"The Phase 1 safety and efficacy data with ADXS-HER2 in canine osteosarcoma supports our clinical development of ADXS-HER2 in HER2 expressing solid tumors," said David J. Mauro, M.D., Ph.D., Executive Vice President and Chief Medical Officer of Advaxis. "We look forward to translating this canine evidence into the first human trial of ADXS-HER2 in metastatic HER2 expressing solid tumors."
About HER2 Expressing Solid Tumor Cancers
Human epidermal growth factor receptor 2 (HER2) is overexpressed in a percentage of solid tumors such as breast, gastric, bladder, brain, pancreatic, ovarian and bone cancer (osteosarcoma). The American Cancer Society estimates that in 2015 in the United States alone there will be 231,840 new cases of invasive breast cancer; 24,590 new cases of gastric cancer; 74,000 new cases of bladder cancer; 22,850 new cases of brain/spinal cancer; 48,960 new cases of pancreatic cancer; 21,290 new cases of ovarian cancer; and 800 new cases of osteosarcoma. HER2 expression is associated with more aggressive disease, increased risk of relapse and decreased overall survival, and is an important target for immunotherapy.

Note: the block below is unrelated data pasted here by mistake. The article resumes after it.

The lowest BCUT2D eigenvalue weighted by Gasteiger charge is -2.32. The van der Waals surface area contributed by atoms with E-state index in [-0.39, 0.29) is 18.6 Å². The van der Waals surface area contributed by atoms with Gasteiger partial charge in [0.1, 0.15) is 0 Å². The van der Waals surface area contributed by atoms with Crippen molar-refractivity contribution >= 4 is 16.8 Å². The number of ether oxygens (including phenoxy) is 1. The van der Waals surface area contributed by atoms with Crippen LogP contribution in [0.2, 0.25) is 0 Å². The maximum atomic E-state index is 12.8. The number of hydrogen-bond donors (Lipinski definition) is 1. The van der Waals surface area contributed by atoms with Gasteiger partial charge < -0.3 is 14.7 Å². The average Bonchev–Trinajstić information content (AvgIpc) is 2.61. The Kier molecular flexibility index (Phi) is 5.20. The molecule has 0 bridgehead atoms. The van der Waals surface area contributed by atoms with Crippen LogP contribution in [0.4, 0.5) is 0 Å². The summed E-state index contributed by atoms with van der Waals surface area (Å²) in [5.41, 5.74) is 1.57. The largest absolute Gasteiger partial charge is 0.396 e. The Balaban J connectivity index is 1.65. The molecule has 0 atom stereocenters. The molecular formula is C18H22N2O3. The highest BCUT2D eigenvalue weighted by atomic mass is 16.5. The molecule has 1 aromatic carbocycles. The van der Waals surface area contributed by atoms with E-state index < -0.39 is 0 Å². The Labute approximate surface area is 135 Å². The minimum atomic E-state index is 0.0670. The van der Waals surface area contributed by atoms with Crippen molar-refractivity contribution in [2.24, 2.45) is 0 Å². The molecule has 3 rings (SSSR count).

ADXS-HER2 is an Lm Technology(TM) immunotherapy product candidate being developed by Advaxis to target HER2 expressing cancers. ADXS-HER2 has received orphan drug designation by the U.S. Food and Drug Administration (FDA) for the treatment of osteosarcoma. Advaxis is developing ADXS-HER2 for both human and animal-health, and has seen encouraging data in canine osteosarcoma, which is considered a model for human osteosarcoma. Advaxis has licensed ADXS-HER2 and three other immunotherapy constructs to Aratana Therapeutics, Inc. for the development of pet therapeutics.
About Advaxis, Inc.
Located in Princeton, N.J., Advaxis, Inc. is a clinical-stage biotechnology company developing multiple cancer immunotherapies based on its proprietary Lm Technology(TM). The Lm Technology(TM), using bioengineered live attenuated Listeria monocytogenes (Lm) bacteria, is the only known cancer immunotherapy agent shown in preclinical studies to both generate cancer fighting T-cells directed against a cancer antigen and neutralize Tregs and myeloid-derived suppressor cells (MDSCs) that protect the tumor microenvironment from immunologic attack and contribute to tumor growth. Advaxis's lead Lm Technology(TM) immunotherapy, axalimogene filolisbac, targets human papillomavirus (HPV)-associated cancers and is in clinical trials for three potential indications: Phase 2 in invasive cervical cancer, Phase 1/2 in head and neck cancer, and Phase 1/2 in anal cancer. The U.S. Food and Drug Administration (FDA) has granted axalimogene filolisbac orphan drug designation for each of these three clinical settings. Advaxis has two additional immunotherapy products, ADXS-PSA in prostate cancer and ADXS-HER2 in HER2 expressing solid tumors, in human clinical development. For additional information on Advaxis, visit www.advaxis.com and connect on Twitter, LinkedIn, Facebook, YouTube and Google+.